Caan B, Neuhouser M, Aragaki A, Lewis CB, Jackson R, LeBoff MS, Margolis KL, Powell L, Uwaifo G, Whitlock E, Wylie-Rosett J, LaCroix A. Calcium plus vitamin D supplementation and the risk of postmenopausal weight gain. Archives of Internal Medicine 2007 ;167:893902.

    • Search Google Scholar
    • Export Citation
  • 26

    Heaney RP, Davies KM, Barger-Lux MJ. Calcium and weight: clinical studies. Journal of the American College of Nutrition 2002 ;21:152S155S.

  • 27

    Zittermann A. Vitamin D and disease prevention with special reference to cardiovascular disease. Progress in Biophysics and Molecular Biology 2006 ;92:3948.

    • Search Google Scholar
    • Export Citation
  • 28

    Zemel MB. Regulation of adiposity and obesity risk by dietary calcium: mechanisms and implications. Journal of the American College of Nutrition 2002 ;21:146S151S.

    • Search Google Scholar
    • Export Citation
  • 29

    Shi H, Norman AW, Okamura WH, Sen A, Zemel MB. 1α,25-Dihydroxyvitamin D3 modulates human adipocyte metabolism via nongenomic action. FASEB Journal 2001 ;15:27512753.

    • Search Google Scholar
    • Export Citation
  • 30

    Holick MF. Vitamin D deficiency. New England Journal of Medicine 2007 ;357:266281.

  • 31

    Bischoff-Ferrari HA, Dietrich T, Orav EJ, Dawson-Hughes B. Positive association between 25-hydroxy vitamin D levels and bone mineral density: a population-based study of younger and older adults. American Journal of Medicine 2004 ;116:634639.

    • Search Google Scholar
    • Export Citation
  • 32

    Vieth R, Chan PC, MacFarlane GD. Efficacy and safety of vitamin D3 intake exceeding the lowest observed adverse effect level. American Journal of Clinical Nutrition 2001 ;73:288294.

    • Search Google Scholar
    • Export Citation
  • 33

    Hathcock JN, Shao A, Vieth R, Heaney R. Risk assessment for vitamin D. American Journal of Clinical Nutrition 2007 ;85:618.

  • 34

    Zerwekh JE. The measurement of vitamin D: analytical aspects. Annals of Clinical Biochemistry 2004 ;41:272281.

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  • View in gallery

    Flow chart of the study population during the study period (DD=calcium 500 mg/day+cholecalciferol 40 000 IU/week; DP=calcium 500 mg/day+cholecalciferol 20 000 IU/week; PP=calcium 500 mg/day+placebo).

  • View in gallery

    Mean serum levels of 25(OH)D during the study period in the three groups (error bars indicate the s.d.; *P<0.001 versus PP group, P<0.001 versus DP group) (DD=calcium 500 mg/day+cholecalciferol 40 000 IU/week; DP=calcium 500 mg/day+cholecalciferol 20 000 IU/week; PP=calcium 500 mg/day+placebo).

  • 1

    Kopelman PG. Obesity as a medical problem. Nature 2000 ;404:635643.

  • 2

    Ravussin E, Bogardus C. Energy balance and weight regulation: genetics versus environment. British Journal of Nutrition 2000 ;83:S17S20.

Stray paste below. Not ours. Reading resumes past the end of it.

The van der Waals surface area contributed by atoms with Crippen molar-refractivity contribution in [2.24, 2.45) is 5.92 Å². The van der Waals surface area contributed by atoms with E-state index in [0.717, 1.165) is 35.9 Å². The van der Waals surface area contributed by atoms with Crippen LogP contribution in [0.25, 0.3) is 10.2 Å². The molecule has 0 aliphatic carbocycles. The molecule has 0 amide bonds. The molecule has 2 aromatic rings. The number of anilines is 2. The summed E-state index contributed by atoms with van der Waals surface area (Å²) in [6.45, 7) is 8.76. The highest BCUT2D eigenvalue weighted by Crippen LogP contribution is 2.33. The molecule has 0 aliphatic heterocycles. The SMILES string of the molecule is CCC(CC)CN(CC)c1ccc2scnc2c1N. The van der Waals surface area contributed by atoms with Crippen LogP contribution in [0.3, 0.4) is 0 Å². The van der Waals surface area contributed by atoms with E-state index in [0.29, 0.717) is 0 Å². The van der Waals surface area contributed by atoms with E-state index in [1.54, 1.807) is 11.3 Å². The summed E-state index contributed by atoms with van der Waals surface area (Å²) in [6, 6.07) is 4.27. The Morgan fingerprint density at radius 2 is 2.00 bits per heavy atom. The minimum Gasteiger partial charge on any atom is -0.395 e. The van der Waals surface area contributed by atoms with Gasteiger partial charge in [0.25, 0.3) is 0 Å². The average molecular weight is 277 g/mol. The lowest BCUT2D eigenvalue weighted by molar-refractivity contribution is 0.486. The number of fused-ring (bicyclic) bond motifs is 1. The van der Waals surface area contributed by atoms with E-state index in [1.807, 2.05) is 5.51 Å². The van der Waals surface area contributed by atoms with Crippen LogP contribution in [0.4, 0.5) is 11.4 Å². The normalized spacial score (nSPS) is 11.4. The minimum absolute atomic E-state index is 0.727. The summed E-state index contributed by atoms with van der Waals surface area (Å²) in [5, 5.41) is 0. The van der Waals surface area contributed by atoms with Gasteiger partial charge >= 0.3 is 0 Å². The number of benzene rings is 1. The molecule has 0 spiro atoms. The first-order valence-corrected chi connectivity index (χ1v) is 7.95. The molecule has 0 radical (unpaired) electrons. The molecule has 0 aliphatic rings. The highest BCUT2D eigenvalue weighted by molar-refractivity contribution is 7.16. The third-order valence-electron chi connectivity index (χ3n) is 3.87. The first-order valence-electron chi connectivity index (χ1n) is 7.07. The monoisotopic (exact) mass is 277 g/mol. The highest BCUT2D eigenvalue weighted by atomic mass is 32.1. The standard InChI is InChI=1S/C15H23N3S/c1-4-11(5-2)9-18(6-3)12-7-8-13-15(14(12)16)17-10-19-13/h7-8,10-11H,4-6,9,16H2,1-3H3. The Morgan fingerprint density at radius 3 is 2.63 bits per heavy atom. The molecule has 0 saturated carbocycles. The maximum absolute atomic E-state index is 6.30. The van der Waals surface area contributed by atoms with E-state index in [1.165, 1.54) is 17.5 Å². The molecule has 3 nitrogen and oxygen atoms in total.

• 3

    Drent ML, van der Veen EA. Endocrine aspects of obesity. Netherlands Journal of Medicine 1995 ;47:127136.

  • 4

    Snijder MB, van Dam RM, Visser M, Deeg DJ, Dekker JM, Bouter LM, Seidel JC, Lips P. Adiposity in relation to vitamin D status and parathyroid hormone levels: a population-based study in older men and women. Journal of Clinical Endocrinology and Metabolism 2005 ;90:41194123.

    • Search Google Scholar
    • Export Citation
  • 5

    Zittermann A. Vitamin D in preventive medicine: are we ignoring the evidence? British Journal of Nutrition 2003 ;89:552572.

  • 6

    Hyppönen E, Power C. Vitamin D status and glucose homeostasis in the 1958 British birth cohort: the role of obesity. Diabetes Care 2006 ;29:22442246.

    • Search Google Scholar
    • Export Citation
  • 7

    Arunabh S, Pollack S, Yeh J, Aloia JF. Body fat content and 25-hydroxyvitamin D levels in healthy women. Journal of Clinical Endocrinology and Metabolism 2003 ;88:157161.

    • Search Google Scholar
    • Export Citation
  • 8

    Kamycheva E, Joakimsen RM, Jorde R. Intakes of calcium and vitamin D predict body mass index in the population of Northern Norway. Journal of Nutrition 2003 ;133:102106.

    • Search Google Scholar
    • Export Citation
  • 9

    Saleh F, Jorde R, Sundsfjord J, Haug E, Figenschau Y. Causes of secondary hyperparathyroidism in a healthy population: the Tromsø study. Journal of Bone and Mineral Metabolism 2006 ;24:5864.

    • Search Google Scholar
    • Export Citation
  • 10

    Kamycheva E, Sundsfjord J, Jorde R. Serum parathyroid hormone level is associated with body mass index. The 5th Tromsø study. European Journal of Endocrinology 2004 ;151:167172.

    • Search Google Scholar
    • Export Citation
  • 11

    Ni Z, Smogorzewski M, Massry SG. Effects of parathyroid hormone on cytosolic calcium of rat adipocytes. Endocrinology 1994 ;135:18371844.

  • 12

    Xue B, Greenberg AG, Kraemer FB, Zemel MB. Mechanism of intracellular calcium ([Ca2+]i) inhibition of lipolysis in human adipocytes. FASEB Journal 2001 ;15:25272529.

    • Search Google Scholar
    • Export Citation
  • 13

    Zemel MB, Shi H, Greer B, Dirienzo D, Zemel PC. Regulation of adiposity by dietary calcium. FASEB Journal 2000 ;14:11321138.